|Filled with ideas for growing and arranging |
flowers in the home.
She didn't grow all of the flowers and other materials such as branches and leaves herself, although quite a few did come from her own garden or those of friends. She avoided blooms imported from other countries, although she did buy them from local professional growers, some of whom used greenhouses to continue growing during the winter months.
Obviously, since she lives in the Seattle area, she was able to "arrange locally" more easily than many of us who live in the midwest or the northeast, where we would be pretty hard-pressed to get many blooms during late fall, winter and early spring without spending a fortune on heated greenhouse flowers.
But even though she is from a warmer climate, her book is still useful to the rest of us. In the back of the book, she included a very helpful list of all the plants included in her bouquets, and I noted that the majority of them would grow here in the midwest, either as perennials or as common summer annuals.
And many of the bouquets included branches with leaves and berries in the fall, forced bulbs (spring bulbs planted in pots in the fall and brought inside to warm up and bloom before they would outside) and flowering branches cut in bud and also brought inside to bloom early. These are all materials that are available to colder-climate gardeners, if not during all 52 weeks of the year.
|These kerria japonica and flowering quince branches|
are naturally beautiful to behold in their simplicity.
Since I started my own cutting garden last year, I have been interested in suggestions for different kinds of flowers to grow than the commonly grown ones, and this book did provide me with ideas that I can use to have more blooms, especially early in spring. I plan to plant a number of early-flowering trees, shrubs and bulbs this year and this book made it clear how beautiful these can be inside the house. And I will also try to plant some shrubs with good berry colors for fall.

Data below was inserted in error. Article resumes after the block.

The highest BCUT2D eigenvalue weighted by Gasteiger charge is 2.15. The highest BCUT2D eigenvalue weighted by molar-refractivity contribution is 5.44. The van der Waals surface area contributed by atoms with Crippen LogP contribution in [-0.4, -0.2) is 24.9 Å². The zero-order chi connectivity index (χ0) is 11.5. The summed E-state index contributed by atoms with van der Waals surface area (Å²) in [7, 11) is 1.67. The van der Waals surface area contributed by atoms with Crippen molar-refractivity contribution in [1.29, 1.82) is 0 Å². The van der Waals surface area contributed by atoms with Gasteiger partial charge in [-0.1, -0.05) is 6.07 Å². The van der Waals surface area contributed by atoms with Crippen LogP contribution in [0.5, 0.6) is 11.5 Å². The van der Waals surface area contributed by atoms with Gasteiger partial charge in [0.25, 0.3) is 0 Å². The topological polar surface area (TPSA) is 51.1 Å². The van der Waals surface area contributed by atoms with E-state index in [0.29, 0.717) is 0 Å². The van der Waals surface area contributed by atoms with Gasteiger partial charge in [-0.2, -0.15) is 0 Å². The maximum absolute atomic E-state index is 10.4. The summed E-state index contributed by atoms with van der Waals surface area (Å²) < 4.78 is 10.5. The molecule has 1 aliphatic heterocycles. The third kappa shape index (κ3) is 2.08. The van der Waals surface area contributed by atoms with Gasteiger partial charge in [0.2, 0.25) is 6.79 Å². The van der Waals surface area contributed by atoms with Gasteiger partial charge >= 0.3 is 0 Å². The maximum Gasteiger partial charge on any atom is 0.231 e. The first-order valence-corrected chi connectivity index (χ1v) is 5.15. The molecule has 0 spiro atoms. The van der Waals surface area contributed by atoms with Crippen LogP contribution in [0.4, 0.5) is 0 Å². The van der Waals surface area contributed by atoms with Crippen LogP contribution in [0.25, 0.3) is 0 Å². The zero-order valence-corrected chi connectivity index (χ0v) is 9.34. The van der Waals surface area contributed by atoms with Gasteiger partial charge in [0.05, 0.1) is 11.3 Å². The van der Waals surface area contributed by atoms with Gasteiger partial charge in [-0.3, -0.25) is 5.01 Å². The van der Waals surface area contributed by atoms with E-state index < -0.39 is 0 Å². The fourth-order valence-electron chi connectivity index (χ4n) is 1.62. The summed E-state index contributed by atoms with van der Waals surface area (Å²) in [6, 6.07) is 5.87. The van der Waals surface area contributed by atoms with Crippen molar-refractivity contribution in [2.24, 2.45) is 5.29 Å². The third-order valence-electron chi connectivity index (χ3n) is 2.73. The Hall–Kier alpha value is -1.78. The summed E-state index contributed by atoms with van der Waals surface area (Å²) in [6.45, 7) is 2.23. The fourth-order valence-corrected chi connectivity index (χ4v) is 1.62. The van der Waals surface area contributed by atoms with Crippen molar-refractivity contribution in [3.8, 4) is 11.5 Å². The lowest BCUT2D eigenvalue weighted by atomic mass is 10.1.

The book also has a number of sidebars containing practical information for cut flower bouquets: for example, how to make hellebore flowers last inside (wait until they start to develop the seed pods before cutting them), how to use flower frogs (cages that fit in the bottom of the vase) to help flowers stay upright without the use of that bacteria-laden green foam, and numerous other practical and aesthetic flower-arranging tips.
"Slow Flowers" is altogether a useful and idea-filled book, and one well-worth reading several times over for maximum understanding.
But I do have to say, that even though her autumn and winter arrangements were attractive (especially the ones that relied on greenhouse-grown flowers), nothing can compare to the breathtaking freshness of daffodils and tulips in spring, a bowl of just-cut peonies in May, full-blown roses in June and great big dahlias in July. These flowers signify the fleeting nature of youth, the fragility of all life, and their beauty fills the human soul with awe for the transience of all things.
|Peonies and alliums, with lady's mantle foliage.|
Late spring at its most magnificent.
Does bringing in fading leaves and denuded branches -- signs of senescence, withering, death -- really delight the soul in the same way? Does it make us happy to plunk anything in a vase simply to have an arrangement? Or should we not even try to match the joy of spring and summer and simply look forward to the first blooms of spring (perhaps accelerating them with some early forced bulbs or branches) and perhaps buy a couple of supermarket bouquets to tide us over until then?
|Can anything beat poppies in their happy|
Is it really so terrible to support local growers in season and support growers in developing countries during winter, or worse for the environment to transport flowers than to heat a greenhouse in the north? None of these questions have easy answers, but I do feel richer for having read "Slow Flowers," which has increased my options for both the abundant seasons and the slower months.